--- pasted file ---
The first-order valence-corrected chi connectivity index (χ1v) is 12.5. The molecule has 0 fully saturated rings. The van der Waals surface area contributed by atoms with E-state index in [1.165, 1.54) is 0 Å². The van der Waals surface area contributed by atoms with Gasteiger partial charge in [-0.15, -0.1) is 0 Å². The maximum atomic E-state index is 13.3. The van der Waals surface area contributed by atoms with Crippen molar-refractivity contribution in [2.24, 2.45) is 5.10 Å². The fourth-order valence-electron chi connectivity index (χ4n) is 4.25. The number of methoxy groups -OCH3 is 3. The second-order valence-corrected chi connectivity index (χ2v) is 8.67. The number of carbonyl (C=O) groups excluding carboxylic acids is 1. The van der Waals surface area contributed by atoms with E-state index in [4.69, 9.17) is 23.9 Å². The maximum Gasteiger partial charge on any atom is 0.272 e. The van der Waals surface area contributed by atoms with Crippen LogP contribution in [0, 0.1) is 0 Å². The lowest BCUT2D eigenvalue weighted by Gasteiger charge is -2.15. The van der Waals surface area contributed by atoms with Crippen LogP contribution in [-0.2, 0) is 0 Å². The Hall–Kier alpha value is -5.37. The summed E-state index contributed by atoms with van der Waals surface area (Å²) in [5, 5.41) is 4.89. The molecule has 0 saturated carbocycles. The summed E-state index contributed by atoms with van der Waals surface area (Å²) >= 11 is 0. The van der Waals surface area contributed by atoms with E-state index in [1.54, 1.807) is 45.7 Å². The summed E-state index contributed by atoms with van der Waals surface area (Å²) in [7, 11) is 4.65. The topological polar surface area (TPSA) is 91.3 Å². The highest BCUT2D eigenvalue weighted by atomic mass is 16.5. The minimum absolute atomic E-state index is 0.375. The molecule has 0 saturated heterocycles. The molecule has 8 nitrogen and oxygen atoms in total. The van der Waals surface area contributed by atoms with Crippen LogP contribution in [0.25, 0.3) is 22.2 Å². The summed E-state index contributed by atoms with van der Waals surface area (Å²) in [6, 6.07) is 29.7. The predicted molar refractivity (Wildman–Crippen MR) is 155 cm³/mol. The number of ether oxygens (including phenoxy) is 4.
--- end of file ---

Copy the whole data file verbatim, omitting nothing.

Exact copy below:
The first-order valence-corrected chi connectivity index (χ1v) is 12.5. The molecule has 0 fully saturated rings. The van der Waals surface area contributed by atoms with E-state index in [1.165, 1.54) is 0 Å². The van der Waals surface area contributed by atoms with Gasteiger partial charge in [-0.15, -0.1) is 0 Å². The maximum atomic E-state index is 13.3. The van der Waals surface area contributed by atoms with Crippen molar-refractivity contribution in [2.24, 2.45) is 5.10 Å². The fourth-order valence-electron chi connectivity index (χ4n) is 4.25. The number of methoxy groups -OCH3 is 3. The second-order valence-corrected chi connectivity index (χ2v) is 8.67. The number of carbonyl (C=O) groups excluding carboxylic acids is 1. The van der Waals surface area contributed by atoms with E-state index in [4.69, 9.17) is 23.9 Å². The maximum Gasteiger partial charge on any atom is 0.272 e. The van der Waals surface area contributed by atoms with Crippen LogP contribution in [0, 0.1) is 0 Å². The lowest BCUT2D eigenvalue weighted by Gasteiger charge is -2.15. The van der Waals surface area contributed by atoms with Crippen LogP contribution in [-0.2, 0) is 0 Å². The Hall–Kier alpha value is -5.37. The summed E-state index contributed by atoms with van der Waals surface area (Å²) in [5, 5.41) is 4.89. The molecule has 0 saturated carbocycles. The summed E-state index contributed by atoms with van der Waals surface area (Å²) >= 11 is 0. The van der Waals surface area contributed by atoms with E-state index in [1.54, 1.807) is 45.7 Å². The summed E-state index contributed by atoms with van der Waals surface area (Å²) in [7, 11) is 4.65. The topological polar surface area (TPSA) is 91.3 Å². The highest BCUT2D eigenvalue weighted by atomic mass is 16.5. The minimum absolute atomic E-state index is 0.375. The molecule has 0 saturated heterocycles. The molecule has 8 nitrogen and oxygen atoms in total. The van der Waals surface area contributed by atoms with Crippen LogP contribution in [0.25, 0.3) is 22.2 Å². The summed E-state index contributed by atoms with van der Waals surface area (Å²) in [6, 6.07) is 29.7. The predicted molar refractivity (Wildman–Crippen MR) is 155 cm³/mol. The number of ether oxygens (including phenoxy) is 4.